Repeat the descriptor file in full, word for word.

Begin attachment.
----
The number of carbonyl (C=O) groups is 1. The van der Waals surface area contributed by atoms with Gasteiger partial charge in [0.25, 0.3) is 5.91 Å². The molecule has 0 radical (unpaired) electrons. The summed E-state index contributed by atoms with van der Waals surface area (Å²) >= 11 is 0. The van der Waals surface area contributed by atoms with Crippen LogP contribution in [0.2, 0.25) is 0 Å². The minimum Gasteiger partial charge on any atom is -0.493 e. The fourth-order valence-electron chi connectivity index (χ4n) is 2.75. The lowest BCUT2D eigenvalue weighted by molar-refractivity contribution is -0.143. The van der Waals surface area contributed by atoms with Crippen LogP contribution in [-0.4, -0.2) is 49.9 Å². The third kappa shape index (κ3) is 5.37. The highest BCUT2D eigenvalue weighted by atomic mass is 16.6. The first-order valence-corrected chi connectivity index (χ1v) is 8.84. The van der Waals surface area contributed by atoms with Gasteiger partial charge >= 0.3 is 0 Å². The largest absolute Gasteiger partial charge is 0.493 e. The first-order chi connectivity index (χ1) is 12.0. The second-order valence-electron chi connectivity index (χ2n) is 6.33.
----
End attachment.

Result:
The number of carbonyl (C=O) groups is 1. The van der Waals surface area contributed by atoms with Gasteiger partial charge in [0.25, 0.3) is 5.91 Å². The molecule has 0 radical (unpaired) electrons. The summed E-state index contributed by atoms with van der Waals surface area (Å²) >= 11 is 0. The van der Waals surface area contributed by atoms with Crippen LogP contribution in [0.2, 0.25) is 0 Å². The minimum Gasteiger partial charge on any atom is -0.493 e. The fourth-order valence-electron chi connectivity index (χ4n) is 2.75. The lowest BCUT2D eigenvalue weighted by molar-refractivity contribution is -0.143. The van der Waals surface area contributed by atoms with Crippen LogP contribution in [-0.4, -0.2) is 49.9 Å². The third kappa shape index (κ3) is 5.37. The highest BCUT2D eigenvalue weighted by atomic mass is 16.6. The first-order valence-corrected chi connectivity index (χ1v) is 8.84. The van der Waals surface area contributed by atoms with Gasteiger partial charge >= 0.3 is 0 Å². The largest absolute Gasteiger partial charge is 0.493 e. The first-order chi connectivity index (χ1) is 12.0. The second-order valence-electron chi connectivity index (χ2n) is 6.33.